Born in Kingston, Jamaica in 1983, Barrington Irving spent his childhood in inner-city Miami, where he and his friends found little opportunity or incentive to get off the dangerous streets and pursue a professional career. Barrington was motivated by a strong and loving family, but saw a football scholarship as the only available route to higher education.
At age 15, while working in his parents’ Christian bookstore, he met a Jamaican pilot who took him to the airport to see the cockpit of the Boeing 777 jet he flew for United Airlines. From that moment forward, Barrington aspired to fly and stayed focused on a career in aviation.
While attending Miami Northwestern Senior High School, he continued to work part-time in the bookstore, and as a bagger and cashier in a local grocery store, but spent his free time at a local airport, washing planes and talking to aircraft owners, or learning to fly on Microsoft Flight Simulator software. He studied hard and graduated high school in 2002 with a grade point average of 4.49.
Having turned down football scholarships to college to follow his dream of becoming a professional pilot, Barrington attended Broward Community College for two years, majoring in Aeronautical Science. His tuition there was partly covered by a Florida Bright Future Scholarship based on his high marks in high school.
Though he was still in school himself, Barrington was determined to share his passion for aviation with other inner-city youth. So he began speaking to students and to church and community groups in Miami, where his volunteer efforts were noticed by community leaders. In 2003, they awarded him a joint Air Force/Florida Memorial University Flight Awareness Scholarship that would cover college tuition and flying lessons.
Over the next three years, Barrington continued his volunteer work, excelled in both academic and flight training courses at FMU, and earned his Private, Commercial Pilot, and Certified Flight Instructor licenses as well as his Instrument and Multi-Engine Rating. But as he took to the skies, he was dreaming about a new and more ambitious goal: he wanted to fly around the world to show other youth that there was no limit to what they could achieve. If he made it, he would set two historic aviation records: he would be the first person of African descent and the youngest person ever to fly solo around the globe.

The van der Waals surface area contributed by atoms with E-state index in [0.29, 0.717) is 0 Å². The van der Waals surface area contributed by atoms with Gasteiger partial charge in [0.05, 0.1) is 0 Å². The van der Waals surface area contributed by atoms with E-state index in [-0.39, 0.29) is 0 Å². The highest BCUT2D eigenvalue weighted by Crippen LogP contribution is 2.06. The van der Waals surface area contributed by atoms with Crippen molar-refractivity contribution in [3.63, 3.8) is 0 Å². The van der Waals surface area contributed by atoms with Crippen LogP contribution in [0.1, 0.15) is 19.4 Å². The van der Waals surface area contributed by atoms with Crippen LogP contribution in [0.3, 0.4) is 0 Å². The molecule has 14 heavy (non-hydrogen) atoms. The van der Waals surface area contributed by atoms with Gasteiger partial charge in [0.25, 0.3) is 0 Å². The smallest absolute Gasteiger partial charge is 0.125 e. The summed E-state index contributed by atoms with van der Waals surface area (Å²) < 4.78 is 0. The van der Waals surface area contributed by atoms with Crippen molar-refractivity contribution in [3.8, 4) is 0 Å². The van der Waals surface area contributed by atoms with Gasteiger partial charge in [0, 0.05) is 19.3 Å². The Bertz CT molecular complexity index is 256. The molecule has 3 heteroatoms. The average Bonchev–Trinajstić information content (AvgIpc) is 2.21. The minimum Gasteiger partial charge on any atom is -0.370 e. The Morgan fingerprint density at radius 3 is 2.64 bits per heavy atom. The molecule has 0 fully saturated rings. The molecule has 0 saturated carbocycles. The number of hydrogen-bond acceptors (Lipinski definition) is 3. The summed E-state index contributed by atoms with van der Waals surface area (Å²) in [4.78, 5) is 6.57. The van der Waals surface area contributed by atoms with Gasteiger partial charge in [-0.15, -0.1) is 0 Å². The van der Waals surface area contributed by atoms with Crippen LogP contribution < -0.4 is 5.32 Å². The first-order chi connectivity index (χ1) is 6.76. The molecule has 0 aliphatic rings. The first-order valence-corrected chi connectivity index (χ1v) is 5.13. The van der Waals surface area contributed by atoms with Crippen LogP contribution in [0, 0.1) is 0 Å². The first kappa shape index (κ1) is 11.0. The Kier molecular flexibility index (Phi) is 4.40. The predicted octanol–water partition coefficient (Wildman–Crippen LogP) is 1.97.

In 2004, unable to find an aircraft manufacturer wiling to loan, lease, or donate a plane he could use to make aviation history, he asked manufacturers of the various plane components to donate one of their individual components to him. When he had secured $300,000 worth of donated aircraft parts, including the engine, tires, and cockpit systems, the aircraft manufacturer Columbia built him the world’s fastest single-engine piston airplane, the Columbia 400.
In 2005, while the plane was being assembled, Barrington founded a nonprofit organization, Experience Aviation, Inc., to introduce inner-city and minority children and youth to careers in aviation and aerospace. With support from corporations, foundations, individuals, and local and state education grants, Barrington and a volunteer staff set up a learning center at Opa-locka Airport in Miami equipped with $70,000 worth of equipment including 10 custom-built Microsoft Flight Simulator Booths. The Center opened in November, 2006 with a celebration that hosted the local Mayor, city commissioners, and school officials.
On March 23rd, 2007, Barrington took off from Miami on a historic flight around the world with stops in Canada, the Azores, Spain, Italy, Greece, Egypt, Dubai, Thailand, Hong Kong, and Japan. He flew solo, with the world watching, in his beloved aircraft appropriately named “Inspiration.”